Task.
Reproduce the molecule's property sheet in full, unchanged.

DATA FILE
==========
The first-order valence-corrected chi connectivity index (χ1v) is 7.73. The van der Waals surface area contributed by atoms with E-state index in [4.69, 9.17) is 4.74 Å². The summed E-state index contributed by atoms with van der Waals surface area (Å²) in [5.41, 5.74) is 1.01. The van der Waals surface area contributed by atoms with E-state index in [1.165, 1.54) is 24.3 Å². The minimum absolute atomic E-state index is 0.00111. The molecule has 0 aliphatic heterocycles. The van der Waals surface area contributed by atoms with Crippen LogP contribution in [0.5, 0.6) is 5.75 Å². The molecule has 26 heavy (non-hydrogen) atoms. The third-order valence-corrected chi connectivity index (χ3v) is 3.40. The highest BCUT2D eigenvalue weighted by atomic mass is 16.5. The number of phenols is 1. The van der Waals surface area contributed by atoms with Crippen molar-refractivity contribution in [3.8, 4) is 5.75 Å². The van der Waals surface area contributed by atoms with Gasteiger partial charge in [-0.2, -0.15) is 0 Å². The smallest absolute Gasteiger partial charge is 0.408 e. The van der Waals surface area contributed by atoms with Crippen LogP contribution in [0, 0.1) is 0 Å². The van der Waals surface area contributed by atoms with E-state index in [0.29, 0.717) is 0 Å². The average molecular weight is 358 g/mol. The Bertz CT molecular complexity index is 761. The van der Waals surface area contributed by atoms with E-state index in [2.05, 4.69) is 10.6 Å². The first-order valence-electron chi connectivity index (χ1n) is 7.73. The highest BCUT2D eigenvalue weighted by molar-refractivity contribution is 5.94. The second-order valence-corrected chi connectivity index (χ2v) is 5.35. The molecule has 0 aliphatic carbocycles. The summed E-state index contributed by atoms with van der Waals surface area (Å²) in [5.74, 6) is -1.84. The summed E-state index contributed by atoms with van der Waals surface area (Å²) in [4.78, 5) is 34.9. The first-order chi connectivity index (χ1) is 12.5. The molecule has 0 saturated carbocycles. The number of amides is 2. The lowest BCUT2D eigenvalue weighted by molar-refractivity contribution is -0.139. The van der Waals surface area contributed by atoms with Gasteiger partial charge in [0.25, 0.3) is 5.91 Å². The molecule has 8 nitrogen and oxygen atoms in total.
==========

The first-order valence-corrected chi connectivity index (χ1v) is 7.73. The van der Waals surface area contributed by atoms with E-state index in [4.69, 9.17) is 4.74 Å². The summed E-state index contributed by atoms with van der Waals surface area (Å²) in [5.41, 5.74) is 1.01. The van der Waals surface area contributed by atoms with E-state index in [1.165, 1.54) is 24.3 Å². The minimum absolute atomic E-state index is 0.00111. The molecule has 0 aliphatic heterocycles. The van der Waals surface area contributed by atoms with Crippen LogP contribution in [0.5, 0.6) is 5.75 Å². The molecule has 26 heavy (non-hydrogen) atoms. The third-order valence-corrected chi connectivity index (χ3v) is 3.40. The highest BCUT2D eigenvalue weighted by atomic mass is 16.5. The number of phenols is 1. The van der Waals surface area contributed by atoms with Crippen molar-refractivity contribution in [3.8, 4) is 5.75 Å². The van der Waals surface area contributed by atoms with Gasteiger partial charge in [-0.2, -0.15) is 0 Å². The smallest absolute Gasteiger partial charge is 0.408 e. The van der Waals surface area contributed by atoms with Crippen LogP contribution in [0, 0.1) is 0 Å². The van der Waals surface area contributed by atoms with E-state index in [0.29, 0.717) is 0 Å². The average molecular weight is 358 g/mol. The Bertz CT molecular complexity index is 761. The van der Waals surface area contributed by atoms with E-state index in [2.05, 4.69) is 10.6 Å². The first-order valence-electron chi connectivity index (χ1n) is 7.73. The highest BCUT2D eigenvalue weighted by molar-refractivity contribution is 5.94. The second-order valence-corrected chi connectivity index (χ2v) is 5.35. The molecule has 0 aliphatic carbocycles. The summed E-state index contributed by atoms with van der Waals surface area (Å²) in [5.74, 6) is -1.84. The summed E-state index contributed by atoms with van der Waals surface area (Å²) in [4.78, 5) is 34.9. The first-order chi connectivity index (χ1) is 12.5. The molecule has 0 saturated carbocycles. The number of amides is 2. The lowest BCUT2D eigenvalue weighted by molar-refractivity contribution is -0.139. The van der Waals surface area contributed by atoms with Gasteiger partial charge in [0.25, 0.3) is 5.91 Å². The molecule has 8 nitrogen and oxygen atoms in total.